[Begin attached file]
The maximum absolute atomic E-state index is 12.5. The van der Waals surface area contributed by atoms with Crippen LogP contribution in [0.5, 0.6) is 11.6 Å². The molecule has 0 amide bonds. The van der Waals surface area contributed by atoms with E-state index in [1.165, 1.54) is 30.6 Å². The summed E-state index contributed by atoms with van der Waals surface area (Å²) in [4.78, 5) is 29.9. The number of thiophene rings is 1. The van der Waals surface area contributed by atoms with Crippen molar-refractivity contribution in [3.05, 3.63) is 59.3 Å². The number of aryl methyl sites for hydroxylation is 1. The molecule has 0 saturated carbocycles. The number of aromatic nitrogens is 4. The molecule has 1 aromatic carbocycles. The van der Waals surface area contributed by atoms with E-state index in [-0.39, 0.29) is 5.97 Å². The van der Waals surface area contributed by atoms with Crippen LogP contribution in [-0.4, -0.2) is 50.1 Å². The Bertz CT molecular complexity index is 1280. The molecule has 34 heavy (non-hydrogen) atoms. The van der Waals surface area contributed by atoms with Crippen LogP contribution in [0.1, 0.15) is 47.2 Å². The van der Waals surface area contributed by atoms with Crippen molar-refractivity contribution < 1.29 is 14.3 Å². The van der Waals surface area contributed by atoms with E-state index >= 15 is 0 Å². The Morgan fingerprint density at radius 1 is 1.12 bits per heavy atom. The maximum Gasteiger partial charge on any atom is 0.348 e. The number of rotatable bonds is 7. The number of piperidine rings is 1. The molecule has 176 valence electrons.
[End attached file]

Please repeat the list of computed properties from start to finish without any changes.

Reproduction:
The maximum absolute atomic E-state index is 12.5. The van der Waals surface area contributed by atoms with Crippen LogP contribution in [0.5, 0.6) is 11.6 Å². The molecule has 0 amide bonds. The van der Waals surface area contributed by atoms with E-state index in [1.165, 1.54) is 30.6 Å². The summed E-state index contributed by atoms with van der Waals surface area (Å²) in [4.78, 5) is 29.9. The number of thiophene rings is 1. The van der Waals surface area contributed by atoms with Crippen molar-refractivity contribution in [3.05, 3.63) is 59.3 Å². The number of aryl methyl sites for hydroxylation is 1. The molecule has 0 saturated carbocycles. The number of aromatic nitrogens is 4. The molecule has 1 aromatic carbocycles. The van der Waals surface area contributed by atoms with E-state index in [-0.39, 0.29) is 5.97 Å². The van der Waals surface area contributed by atoms with Crippen LogP contribution in [-0.4, -0.2) is 50.1 Å². The Bertz CT molecular complexity index is 1280. The molecule has 34 heavy (non-hydrogen) atoms. The van der Waals surface area contributed by atoms with Crippen LogP contribution in [0.1, 0.15) is 47.2 Å². The van der Waals surface area contributed by atoms with Crippen molar-refractivity contribution < 1.29 is 14.3 Å². The van der Waals surface area contributed by atoms with E-state index >= 15 is 0 Å². The Morgan fingerprint density at radius 1 is 1.12 bits per heavy atom. The maximum Gasteiger partial charge on any atom is 0.348 e. The number of rotatable bonds is 7. The number of piperidine rings is 1. The molecule has 176 valence electrons.